IF imitation is the sincerest form of flattery the First Minister and her party should be feeling good today. Not quite Nina Simone, fish in the sea, river running free good, but pretty chuffed nevertheless.

Nicola Sturgeon acknowledged that had her exam results been among the 124,000 downgraded by the Scottish Qualifications Authority, then it was “very possible” she would have been among the pupils protesting in George Square last Friday. (All of whom, it was satisfying to note, were carrying placards free of any spelling mistakes. Maybe Scottish education is not in as much trouble as some fear.)

Given the preponderance of young women on the demo it is not too far fetched to imagine that some of them were inspired to speak out by the example of the FM herself. Having a woman in charge for six years can give a girl those sorts of ideas. Here’s hoping, anyway.

Similarly, Joanna Cherry QC MP, legal thorn in the side of the parliament-proroguing Johnson Government, could have been the example to follow for those parents now thinking of taking legal action against the SQA and the Scottish Government.

In reality, Ms Sturgeon and her colleagues should be feeling anything but flattered. What should have been a time of joy and relief for pupils and their parents has been in too many cases ruined.  Nor does it end there. Thousands of appeals are expected to be filed in the next few days, taking up teachers’ time when they should be settling children in after a long spell out of the classroom due to the coronavirus pandemic.  If, as expected, many grades are revised upwards, this will lead to further doubts about the integrity of the entire process. Was the Government relying on the appeals process to dig them out of a difficult situation all along?

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One way and another, the Scottish Government and the SQA are now presiding over a hot and cold running omnishambles. Scottish Labour has called for a vote of confidence in Mr Swinney.

By yesterday the Government appeared to finally realise the mess it was in. The Minister said he had “heard the anger of students” and was determined to address it when he makes a statement to the Scottish Parliament tomorrow.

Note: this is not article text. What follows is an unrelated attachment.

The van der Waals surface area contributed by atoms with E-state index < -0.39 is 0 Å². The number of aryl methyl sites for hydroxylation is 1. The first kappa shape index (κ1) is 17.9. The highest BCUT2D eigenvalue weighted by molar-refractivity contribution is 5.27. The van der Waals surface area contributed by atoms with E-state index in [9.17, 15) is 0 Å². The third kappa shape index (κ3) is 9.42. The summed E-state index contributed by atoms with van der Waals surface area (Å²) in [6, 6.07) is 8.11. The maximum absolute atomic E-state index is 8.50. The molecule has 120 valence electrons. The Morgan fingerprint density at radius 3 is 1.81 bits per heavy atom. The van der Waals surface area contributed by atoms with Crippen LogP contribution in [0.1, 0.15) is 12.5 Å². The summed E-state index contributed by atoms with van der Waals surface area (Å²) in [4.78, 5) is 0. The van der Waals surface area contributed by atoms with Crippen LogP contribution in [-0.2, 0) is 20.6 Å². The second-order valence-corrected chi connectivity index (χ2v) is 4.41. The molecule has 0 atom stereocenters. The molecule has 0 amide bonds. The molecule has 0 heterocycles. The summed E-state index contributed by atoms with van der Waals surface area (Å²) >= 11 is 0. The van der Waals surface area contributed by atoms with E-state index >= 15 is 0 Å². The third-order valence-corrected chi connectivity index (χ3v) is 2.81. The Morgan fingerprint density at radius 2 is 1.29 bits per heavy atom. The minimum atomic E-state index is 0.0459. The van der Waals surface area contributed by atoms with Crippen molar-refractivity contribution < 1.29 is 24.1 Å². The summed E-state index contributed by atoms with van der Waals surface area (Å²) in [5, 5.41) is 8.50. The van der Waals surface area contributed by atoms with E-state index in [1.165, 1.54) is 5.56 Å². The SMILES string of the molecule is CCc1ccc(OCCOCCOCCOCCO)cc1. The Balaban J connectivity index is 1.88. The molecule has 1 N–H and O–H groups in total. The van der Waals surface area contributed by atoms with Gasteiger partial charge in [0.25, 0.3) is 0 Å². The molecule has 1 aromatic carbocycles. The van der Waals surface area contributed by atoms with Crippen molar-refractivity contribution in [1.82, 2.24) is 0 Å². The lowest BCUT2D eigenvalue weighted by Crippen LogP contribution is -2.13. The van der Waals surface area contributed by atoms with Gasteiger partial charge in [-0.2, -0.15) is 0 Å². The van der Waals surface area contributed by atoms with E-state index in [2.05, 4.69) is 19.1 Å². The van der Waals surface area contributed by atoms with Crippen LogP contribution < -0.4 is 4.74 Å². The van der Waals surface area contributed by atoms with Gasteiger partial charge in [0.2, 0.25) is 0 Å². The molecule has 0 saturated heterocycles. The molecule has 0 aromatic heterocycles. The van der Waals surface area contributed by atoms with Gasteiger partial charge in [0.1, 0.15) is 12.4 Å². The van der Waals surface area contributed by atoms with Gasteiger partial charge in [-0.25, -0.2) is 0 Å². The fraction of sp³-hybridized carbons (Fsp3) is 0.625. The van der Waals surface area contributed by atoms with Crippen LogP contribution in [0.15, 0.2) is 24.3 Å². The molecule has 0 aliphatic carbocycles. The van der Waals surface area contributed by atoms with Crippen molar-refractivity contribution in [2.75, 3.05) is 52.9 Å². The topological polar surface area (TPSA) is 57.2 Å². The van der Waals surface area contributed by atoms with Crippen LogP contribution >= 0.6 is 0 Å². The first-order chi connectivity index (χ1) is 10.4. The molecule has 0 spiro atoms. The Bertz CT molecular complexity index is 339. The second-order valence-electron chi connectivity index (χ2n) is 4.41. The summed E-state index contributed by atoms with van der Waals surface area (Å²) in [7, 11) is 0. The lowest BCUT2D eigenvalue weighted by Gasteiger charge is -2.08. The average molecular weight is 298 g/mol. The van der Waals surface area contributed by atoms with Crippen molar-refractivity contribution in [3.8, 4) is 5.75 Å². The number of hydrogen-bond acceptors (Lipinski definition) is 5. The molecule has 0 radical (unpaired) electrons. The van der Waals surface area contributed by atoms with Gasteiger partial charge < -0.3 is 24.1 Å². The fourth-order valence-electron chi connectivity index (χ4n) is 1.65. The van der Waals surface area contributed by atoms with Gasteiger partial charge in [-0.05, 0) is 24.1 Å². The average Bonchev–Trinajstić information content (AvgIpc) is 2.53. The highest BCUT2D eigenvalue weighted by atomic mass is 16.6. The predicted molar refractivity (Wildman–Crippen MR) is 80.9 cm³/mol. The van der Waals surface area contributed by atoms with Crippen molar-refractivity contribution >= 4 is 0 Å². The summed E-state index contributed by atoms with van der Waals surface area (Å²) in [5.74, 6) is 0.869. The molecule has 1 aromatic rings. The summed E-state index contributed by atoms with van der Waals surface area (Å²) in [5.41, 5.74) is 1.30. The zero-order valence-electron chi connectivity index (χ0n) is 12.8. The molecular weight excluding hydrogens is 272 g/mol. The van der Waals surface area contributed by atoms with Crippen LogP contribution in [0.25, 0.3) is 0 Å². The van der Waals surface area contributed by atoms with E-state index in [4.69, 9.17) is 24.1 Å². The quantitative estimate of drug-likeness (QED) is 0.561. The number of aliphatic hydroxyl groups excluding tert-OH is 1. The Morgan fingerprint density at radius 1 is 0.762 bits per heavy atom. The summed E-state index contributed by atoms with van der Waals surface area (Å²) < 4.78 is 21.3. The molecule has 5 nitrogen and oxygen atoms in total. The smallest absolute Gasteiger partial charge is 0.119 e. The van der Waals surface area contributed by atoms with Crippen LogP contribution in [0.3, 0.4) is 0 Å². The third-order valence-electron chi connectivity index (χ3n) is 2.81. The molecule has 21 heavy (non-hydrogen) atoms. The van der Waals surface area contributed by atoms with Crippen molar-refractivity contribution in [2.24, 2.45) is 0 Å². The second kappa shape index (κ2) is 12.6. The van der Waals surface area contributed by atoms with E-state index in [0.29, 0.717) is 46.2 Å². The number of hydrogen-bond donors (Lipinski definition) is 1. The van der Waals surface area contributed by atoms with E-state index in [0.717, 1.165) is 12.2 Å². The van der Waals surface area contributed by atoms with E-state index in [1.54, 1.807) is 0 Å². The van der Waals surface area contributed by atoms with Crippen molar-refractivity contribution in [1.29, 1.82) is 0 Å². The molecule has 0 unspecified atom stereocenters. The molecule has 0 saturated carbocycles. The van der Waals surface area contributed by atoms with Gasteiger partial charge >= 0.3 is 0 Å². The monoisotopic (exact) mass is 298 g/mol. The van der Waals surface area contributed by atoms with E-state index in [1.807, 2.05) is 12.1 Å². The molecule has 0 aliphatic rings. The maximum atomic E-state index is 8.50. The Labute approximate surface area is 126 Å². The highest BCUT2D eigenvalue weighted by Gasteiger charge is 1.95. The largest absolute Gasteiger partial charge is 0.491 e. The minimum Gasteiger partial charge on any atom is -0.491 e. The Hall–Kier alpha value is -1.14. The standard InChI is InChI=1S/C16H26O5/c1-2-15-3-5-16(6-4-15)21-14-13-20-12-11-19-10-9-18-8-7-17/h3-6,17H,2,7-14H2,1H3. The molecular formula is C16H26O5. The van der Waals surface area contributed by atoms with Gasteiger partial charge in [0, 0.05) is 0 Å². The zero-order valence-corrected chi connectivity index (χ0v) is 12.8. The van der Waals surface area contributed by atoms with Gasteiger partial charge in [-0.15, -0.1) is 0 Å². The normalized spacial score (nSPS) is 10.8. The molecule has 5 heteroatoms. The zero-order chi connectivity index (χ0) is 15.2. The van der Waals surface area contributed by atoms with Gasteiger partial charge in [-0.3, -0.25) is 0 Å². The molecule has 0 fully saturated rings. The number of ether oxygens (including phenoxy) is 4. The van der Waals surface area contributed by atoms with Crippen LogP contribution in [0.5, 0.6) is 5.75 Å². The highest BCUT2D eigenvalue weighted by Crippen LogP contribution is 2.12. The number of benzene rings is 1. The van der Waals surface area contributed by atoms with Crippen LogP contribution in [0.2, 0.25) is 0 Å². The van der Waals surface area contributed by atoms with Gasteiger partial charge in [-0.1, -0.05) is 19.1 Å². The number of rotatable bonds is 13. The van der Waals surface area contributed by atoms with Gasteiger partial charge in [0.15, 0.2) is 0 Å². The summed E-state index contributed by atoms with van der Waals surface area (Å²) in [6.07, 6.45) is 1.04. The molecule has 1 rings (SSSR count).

Thus far, the Government’s defence is that it tried to make the best of a bad situation, and no-one has come up with a better solution. But no-one had a chance to challenge the SQA’s method of awarding grades because it was kept under wraps alongside the results. For that the SQA can be blamed.

In turn, the Scottish Government has to accept it was in the wrong for allowing the quango to go ahead with a grading system that relied heavily and unfairly on a school’s past performance, thus disadvantaging pupils from deprived areas. Were Ministers aware of this, and if so why didn’t the alarm sound? This is a First Minister who has asked to be judged on closing the attainment gap, after all.

One feature of political life during the coronavirus crisis has been the way the four nations of the UK have been determined to go their own ways. Yet each has kept a close eye on the others to see what works and what does not. Scotland has led the way in how to bring schools back, and has been the first out of the blocks on exam grading.

The A  Level results are due this Thursday, and if there is as big a row over downgrades in the rest of the UK this will come to Mr Swinney’s aid. Saved by Boris Johnson – probably not the result the Education Secretary was hoping for.  If there is no similar row, and a way has been found to make the process fairer, the heat will be back on the Scottish Government.

All this is assuming Mr Swinney is still in his position come Thursday. It would be easy to call for a head to roll over the results shambles, particularly since the head in question was also the one that tried to push through a part-time return for schools. The Deputy FM has not had the best of summers.

But putting someone new in the job is not the answer, however much the opposition wants it.  With many children’s futures dependent on these results the priority now has to be ensuring appeals are dealt with fairly and efficiently. 

It is only at this stage of the crisis that it is becoming clear what a high price has been paid in so many ways, and by so many people, to protect the NHS. Other matters have been pushed to the side, necessarily so in the early stages.

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It would be terrible indeed if the class of 2020 were to be penalised for having the rotten luck to be sitting their exams in the time of coronavirus.  As for other pupils, it will take a huge effort to make up for the time already lost. Once more, the poorest pupils will be at the greatest disadvantage.

If Mr Swinney can tell us how he is going to address that, at the same time as ensuring the appeals process runs smoothly, then he deserves to stay in the job. But there can be no more mistakes. 

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